Implementing an appropriate CRA program that includes an emphasis on community development and includes key personnel is an important step. In the CRA context, key personnel refers not only to the chief CRA officer but also to lending, investment, and marketing personnel. Lending staff should be able to understand and identify community development lending opportunities in the assessment
The results of outreach can be used to engage in the community development activities (loans, investments, and services) that are the most responsive to community development needs and opportunities within its assessment
Many community banks already engage in activities that qualify as community development during the regular course of business. However, if the institution is unable to provide information about these activities to examiners, the activities could be overlooked during the evaluation. Establishing an appropriate mechanism for routinely capturing information about all community development activities is an important step toward ensuring that activities are considered during the CRA examination. Once the information is collected and internally recorded, the CRA officer can compile a list of community development activities on a periodic basis (such as quarterly or annually) and have it ready for the next CRA evaluation. Tracking methods that leverage the institution’s existing loan and investment software platforms may also be useful in assisting institutions to capture community development information.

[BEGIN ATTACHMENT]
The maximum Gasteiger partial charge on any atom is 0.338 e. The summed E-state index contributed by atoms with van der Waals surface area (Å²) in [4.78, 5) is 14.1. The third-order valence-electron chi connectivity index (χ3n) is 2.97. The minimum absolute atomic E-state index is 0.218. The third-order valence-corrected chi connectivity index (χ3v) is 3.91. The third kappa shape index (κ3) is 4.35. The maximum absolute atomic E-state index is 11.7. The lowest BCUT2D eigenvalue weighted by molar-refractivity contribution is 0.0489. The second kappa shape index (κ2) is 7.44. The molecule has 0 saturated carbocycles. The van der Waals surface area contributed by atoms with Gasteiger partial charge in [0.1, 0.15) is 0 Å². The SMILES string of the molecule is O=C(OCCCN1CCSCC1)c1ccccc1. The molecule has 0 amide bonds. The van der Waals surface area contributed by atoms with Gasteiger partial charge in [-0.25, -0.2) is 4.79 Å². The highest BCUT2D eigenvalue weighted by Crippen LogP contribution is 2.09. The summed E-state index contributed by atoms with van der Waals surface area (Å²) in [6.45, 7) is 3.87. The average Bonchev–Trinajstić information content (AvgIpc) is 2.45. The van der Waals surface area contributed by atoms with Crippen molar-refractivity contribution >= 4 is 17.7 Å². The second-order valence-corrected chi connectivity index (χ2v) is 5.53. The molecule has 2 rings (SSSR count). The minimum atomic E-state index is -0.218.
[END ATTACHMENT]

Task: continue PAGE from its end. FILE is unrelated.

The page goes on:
As previously referenced, performance standards are based on a review of objective quantitative data and the qualitative aspects of a bank’s performance. Self-assessments allow institutions to understand and monitor both the quantitative and qualitative aspects of their CRA performance between evaluations. Self-assessments can provide a good starting point for identifying strengths and gaps in a bank’s CRA performance. A self-assessment should include information regarding economic conditions, demographic shifts, the bank’s product offerings and business strategy, its capacity and constraints, and other factors relevant to responsiveness to community development needs and opportunities. Any information that helps to explain or quantify the extent and responsiveness of the bank’s loans, activities, and investments to community development needs and opportunities will be helpful. Although an institution is not required to conduct self-assessments or to provide its results to examiners, those results can be very useful for planning future activities and when communicating with examiners about performance and performance context.15
Although an ISB CRA evaluation includes the requirement of the CD test that does not apply to an SB evaluation, new ISBs should not be unduly concerned. Many community banks are already involved in community development activities. With appropriate preparation and extra attention to their CRA programs, new and existing ISBs should find themselves well positioned for an ISB evaluation. Specific issues and questions should be raised with your primary regulator.
Complete Issue (2.24 MB, 20 pages)
Kenneth Benton, Editor
Copyright 2014 Federal Reserve System. This material is the intellectual property of the Federal Reserve System and cannot be copied without permission.